To send content items to your account,
please confirm that you agree to abide by our usage policies.
If this is the first time you use this feature, you will be asked to authorise Cambridge Core to connect with your account.
Find out more about sending content to .
To send content items to your Kindle, first ensure email@example.com
is added to your Approved Personal Document E-mail List under your Personal Document Settings
on the Manage Your Content and Devices page of your Amazon account. Then enter the ‘name’ part
of your Kindle email address below.
Find out more about sending to your Kindle.
Note you can select to send to either the @free.kindle.com or @kindle.com variations.
‘@free.kindle.com’ emails are free but can only be sent to your device when it is connected to wi-fi.
‘@kindle.com’ emails can be delivered even when you are not connected to wi-fi, but note that service fees apply.
Increasing research effort is being dedicated to investigating the links between emotional processes and psychosis, despite the traditional demarcation between the two. Particular focus has alighted upon two specific anxious and depressive processes, worry and rumination, given the potential for links with aspects of delusions and auditory hallucinations. This study rigorously explored the nature of these links in the context of the daily life of people currently experiencing psychosis.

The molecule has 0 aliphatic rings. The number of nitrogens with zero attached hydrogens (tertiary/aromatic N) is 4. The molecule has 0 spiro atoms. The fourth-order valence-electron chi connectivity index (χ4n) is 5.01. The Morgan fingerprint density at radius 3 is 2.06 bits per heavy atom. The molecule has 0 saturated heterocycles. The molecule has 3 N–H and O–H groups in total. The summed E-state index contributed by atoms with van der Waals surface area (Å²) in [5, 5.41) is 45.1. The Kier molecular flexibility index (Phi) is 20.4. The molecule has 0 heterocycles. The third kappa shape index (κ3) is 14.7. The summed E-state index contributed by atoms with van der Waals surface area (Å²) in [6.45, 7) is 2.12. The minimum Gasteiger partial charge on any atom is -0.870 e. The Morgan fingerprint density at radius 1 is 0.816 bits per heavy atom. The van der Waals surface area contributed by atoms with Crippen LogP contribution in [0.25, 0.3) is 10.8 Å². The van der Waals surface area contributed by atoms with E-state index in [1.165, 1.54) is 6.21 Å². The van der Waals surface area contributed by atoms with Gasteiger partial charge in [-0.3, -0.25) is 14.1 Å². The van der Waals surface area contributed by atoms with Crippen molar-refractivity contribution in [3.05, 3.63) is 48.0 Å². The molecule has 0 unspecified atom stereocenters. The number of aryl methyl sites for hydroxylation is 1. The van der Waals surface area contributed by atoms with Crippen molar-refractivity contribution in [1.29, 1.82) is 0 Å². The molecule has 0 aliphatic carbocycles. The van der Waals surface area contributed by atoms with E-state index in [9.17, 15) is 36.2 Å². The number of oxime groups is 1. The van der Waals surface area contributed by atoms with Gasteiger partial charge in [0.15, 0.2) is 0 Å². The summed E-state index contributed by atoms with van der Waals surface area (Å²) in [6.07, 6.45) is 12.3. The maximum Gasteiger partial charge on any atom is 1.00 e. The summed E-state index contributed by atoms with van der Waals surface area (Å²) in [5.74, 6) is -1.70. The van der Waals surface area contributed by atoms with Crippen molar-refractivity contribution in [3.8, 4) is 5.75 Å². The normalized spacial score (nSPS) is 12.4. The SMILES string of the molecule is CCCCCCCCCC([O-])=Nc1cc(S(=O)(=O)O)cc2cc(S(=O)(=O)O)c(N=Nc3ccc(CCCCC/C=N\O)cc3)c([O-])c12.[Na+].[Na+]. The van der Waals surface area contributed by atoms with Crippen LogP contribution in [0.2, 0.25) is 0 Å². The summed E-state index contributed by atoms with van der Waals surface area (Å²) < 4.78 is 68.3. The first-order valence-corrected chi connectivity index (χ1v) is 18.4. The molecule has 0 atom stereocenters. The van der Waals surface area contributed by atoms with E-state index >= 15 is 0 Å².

Experience sampling methodology (ESM) was used to assess the momentary links between worry and rumination on the one hand, and persecutory delusional ideation and auditory hallucinations on the other. Twenty-seven participants completed the 6-day experience sampling period, which required repeated self-reports on thought processes and experiences. Multilevel modelling was used to examine the links within the clustered data.
We found that antecedent worry and rumination predicted delusional and hallucinatory experience, and the distress they elicited. Using interaction terms, we have shown that the links with momentary symptom severity were moderated by participants' trait beliefs about worry/rumination, such that they were reduced when negative beliefs about worry/rumination (meta-cognitions) were high.
The current findings offer an ecologically valid insight into the influence of worry and rumination on the experience of psychotic symptoms, and highlight possible avenues for future intervention strategies.
Email your librarian or administrator to recommend adding this to your organisation's collection.